I have recently realized that I am totally Queer. Honestly, I was offended when I first discovered this. Just because I don’t let conventional gender roles get in the way of how I want to live, I’m considered "Queer?!" How dare you! I always knew my lifestyle was a bit unconventional and different from the stereotypical woman, but I didn't think I was Queer. I now accept that within Western cultural guidelines, I am definitely Queer, with a capital 'Q.' It took a while for me to adjust to this label and I have decided to embrace it.
As a kid, I hated knowing that being a girl meant I was supposed to conform to the conservative female gender role. My mother pressured me to wear dresses and florals, but I was much happier in my brother's hand-me-down corduroys and t-shirts. I could tell this disappointed her. My grandmother used to comment on how I ate by saying, "you'll never get a husband if you chew like that!” In my mind, I would respond, “f–– you, I’ll eat how I want.” I love my food and no one shall tell me how to enjoy it! I remained assertive in my conventions, but my self-confidence was usually framed as less desirable behaviors for a young lady, in terms like stubborn or hardheaded.
Even as an adult, I have experienced not-so-subtle jabs at my self-expression. My mother used to criticize my appearance by suggesting to me that my male partner, "might want to see me dressed in something more feminine every once in a while." When I had gotten a large tattoo on my shoulder she couldn't help but let me know that it, "makes me look like I have man-arms." Compliments on my appearance would generally be given in a backhanded way like, "you have such a cute figure, why don't you ever show it off?" On the rare occasion when I decided to look especially feminine (lipstick, dress, the whole shebang), I would receive genuine praise. The matriarchs in my family tried to push me into the classically feminine gender role through carefully calculated shame and praise for years. I know they were reacting in the only way they knew how, and I forgive them for it. In more recent months, it seems that my mother has finally accepted that I'm not going to change, but only time will tell.
In addition to the social pressures from my immediate family, there has been another persistent point of contention regarding my gender identity, the women's bathroom symbol. This particular image might seem innocuous to most people; however, I found it incredibly isolating that the universal symbol for women is a pictogram of a person in a dress. The message I inferred from this symbol was, and still is, "if you don't wear dresses, or basically look like a cartoon version of what men envision when they think of a woman, you aren't one." This symbol exists in virtually every public space and is a constantly present reminder that I do not belong to this club.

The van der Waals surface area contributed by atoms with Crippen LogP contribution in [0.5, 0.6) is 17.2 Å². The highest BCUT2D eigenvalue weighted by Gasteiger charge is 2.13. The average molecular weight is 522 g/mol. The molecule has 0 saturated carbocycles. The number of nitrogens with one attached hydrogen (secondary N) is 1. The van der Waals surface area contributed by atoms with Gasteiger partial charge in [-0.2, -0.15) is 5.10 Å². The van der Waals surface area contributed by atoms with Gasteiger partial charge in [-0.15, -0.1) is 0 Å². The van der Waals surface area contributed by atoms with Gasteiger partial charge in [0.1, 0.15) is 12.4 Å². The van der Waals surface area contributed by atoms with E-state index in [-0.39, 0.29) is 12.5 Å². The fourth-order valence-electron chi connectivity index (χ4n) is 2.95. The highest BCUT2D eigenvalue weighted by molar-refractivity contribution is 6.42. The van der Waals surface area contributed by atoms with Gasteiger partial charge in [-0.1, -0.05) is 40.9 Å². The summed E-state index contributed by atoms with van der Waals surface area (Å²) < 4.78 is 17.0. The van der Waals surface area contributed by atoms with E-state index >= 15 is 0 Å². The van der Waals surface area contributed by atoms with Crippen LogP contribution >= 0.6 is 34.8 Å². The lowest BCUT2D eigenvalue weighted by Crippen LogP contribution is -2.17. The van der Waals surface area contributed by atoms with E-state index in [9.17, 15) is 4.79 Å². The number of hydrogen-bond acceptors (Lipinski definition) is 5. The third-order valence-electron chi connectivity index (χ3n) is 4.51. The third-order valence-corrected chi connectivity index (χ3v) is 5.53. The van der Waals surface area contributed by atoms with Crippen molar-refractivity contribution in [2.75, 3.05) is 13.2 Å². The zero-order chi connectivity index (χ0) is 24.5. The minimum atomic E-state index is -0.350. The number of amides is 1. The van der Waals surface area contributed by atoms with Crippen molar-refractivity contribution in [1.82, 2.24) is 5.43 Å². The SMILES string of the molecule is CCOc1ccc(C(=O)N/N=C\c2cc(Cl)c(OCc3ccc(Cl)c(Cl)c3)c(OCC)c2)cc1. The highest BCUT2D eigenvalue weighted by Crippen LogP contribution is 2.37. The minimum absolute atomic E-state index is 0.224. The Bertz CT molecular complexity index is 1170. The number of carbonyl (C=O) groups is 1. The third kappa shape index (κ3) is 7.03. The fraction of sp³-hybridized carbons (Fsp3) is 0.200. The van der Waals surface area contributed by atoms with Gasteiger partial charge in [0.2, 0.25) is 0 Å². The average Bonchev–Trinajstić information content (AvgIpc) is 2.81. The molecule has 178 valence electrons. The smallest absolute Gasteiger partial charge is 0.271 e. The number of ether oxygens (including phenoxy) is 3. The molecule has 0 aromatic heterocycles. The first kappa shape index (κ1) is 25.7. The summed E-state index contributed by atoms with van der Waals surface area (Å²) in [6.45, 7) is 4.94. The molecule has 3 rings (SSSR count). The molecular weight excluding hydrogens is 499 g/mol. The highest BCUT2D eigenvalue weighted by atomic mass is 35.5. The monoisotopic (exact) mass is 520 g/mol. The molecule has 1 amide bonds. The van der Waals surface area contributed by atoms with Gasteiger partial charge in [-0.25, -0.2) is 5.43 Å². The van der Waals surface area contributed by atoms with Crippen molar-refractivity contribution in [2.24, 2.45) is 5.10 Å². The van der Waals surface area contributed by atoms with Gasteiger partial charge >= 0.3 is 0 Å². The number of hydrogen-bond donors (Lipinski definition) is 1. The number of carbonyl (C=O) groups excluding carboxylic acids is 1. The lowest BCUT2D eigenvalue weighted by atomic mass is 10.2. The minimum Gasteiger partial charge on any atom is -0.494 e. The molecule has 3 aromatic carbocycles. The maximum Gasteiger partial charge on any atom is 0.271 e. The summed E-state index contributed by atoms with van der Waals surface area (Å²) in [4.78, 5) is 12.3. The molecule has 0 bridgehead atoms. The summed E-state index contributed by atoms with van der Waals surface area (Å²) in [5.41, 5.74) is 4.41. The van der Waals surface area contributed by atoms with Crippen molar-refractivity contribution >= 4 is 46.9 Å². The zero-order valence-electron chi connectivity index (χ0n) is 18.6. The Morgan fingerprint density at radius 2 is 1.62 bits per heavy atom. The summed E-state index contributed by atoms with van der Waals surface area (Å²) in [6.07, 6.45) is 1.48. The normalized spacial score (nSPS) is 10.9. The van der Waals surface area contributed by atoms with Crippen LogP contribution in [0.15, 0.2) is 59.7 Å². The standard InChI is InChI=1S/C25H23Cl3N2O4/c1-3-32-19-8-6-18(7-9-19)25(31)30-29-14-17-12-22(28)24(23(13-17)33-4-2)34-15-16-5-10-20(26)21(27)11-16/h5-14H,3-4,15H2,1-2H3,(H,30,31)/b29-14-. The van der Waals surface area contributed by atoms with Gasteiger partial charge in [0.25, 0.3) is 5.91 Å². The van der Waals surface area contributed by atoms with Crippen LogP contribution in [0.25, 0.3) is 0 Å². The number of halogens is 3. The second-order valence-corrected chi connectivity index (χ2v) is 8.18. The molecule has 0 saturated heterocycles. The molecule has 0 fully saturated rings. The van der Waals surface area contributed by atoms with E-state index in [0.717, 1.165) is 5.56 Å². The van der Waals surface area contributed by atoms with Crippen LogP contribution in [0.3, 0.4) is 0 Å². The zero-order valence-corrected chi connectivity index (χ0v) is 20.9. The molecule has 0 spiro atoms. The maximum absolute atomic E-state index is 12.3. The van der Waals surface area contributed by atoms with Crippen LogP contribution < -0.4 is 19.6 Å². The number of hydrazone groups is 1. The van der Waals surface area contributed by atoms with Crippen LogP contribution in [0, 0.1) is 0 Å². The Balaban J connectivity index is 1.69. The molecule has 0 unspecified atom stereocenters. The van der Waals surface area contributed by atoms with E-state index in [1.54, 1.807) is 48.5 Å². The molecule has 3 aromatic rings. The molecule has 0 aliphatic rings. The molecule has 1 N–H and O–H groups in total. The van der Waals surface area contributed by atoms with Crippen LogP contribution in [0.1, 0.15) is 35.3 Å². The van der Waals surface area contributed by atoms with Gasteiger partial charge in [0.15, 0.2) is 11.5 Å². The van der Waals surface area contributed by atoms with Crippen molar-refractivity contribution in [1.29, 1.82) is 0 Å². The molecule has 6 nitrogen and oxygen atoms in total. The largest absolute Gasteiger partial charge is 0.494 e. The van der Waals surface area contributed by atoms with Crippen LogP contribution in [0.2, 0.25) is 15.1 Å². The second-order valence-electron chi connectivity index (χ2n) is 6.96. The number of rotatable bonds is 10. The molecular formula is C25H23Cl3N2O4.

In the 1990s, "The Girl Power," movement began the third wave of feminism. It renewed my faith in what it meant to be female. Women were united in challenging gender norms and bias and redefining "womanhood, beauty, sexuality, femininity, and masculinity" (Britannica). If you're old enough, you probably remember seeing the phrase "Girls Kick Butt/Ass," plastered all over everything during this time. The young, adolescent me really latched on to this message. To me, it meant that I could be free to exhibit my "masculine" characteristics (such as toughness and assertiveness) and be accepted as a woman.
Today, when I consider all the arbitrary rules, sexism, discrimination, and other troubles that persist when it comes to sex or or gender, I don't want to participate. That is why I abstain from identifying as female or male. I am a person before a sex or gender. My body and its parts do not define me. I have one life and one body – this should not limit me (or anyone) from having a fulfilling life and experiencing the world and the opportunities it has to offer, regardless of sex or gender.
My appearance and behavior reflect the fact that I don't want to be defined as female or male. I have always been slightly androgynous because I do not follow traditional or typical women's aesthetics. I keep my hair short and don't wear much makeup. I also don't make my breasts, a hallmark of femininity, especially noticeable. My activities, interests, dress, body language, speech, etc. have always been a mix of both the "traditional genders."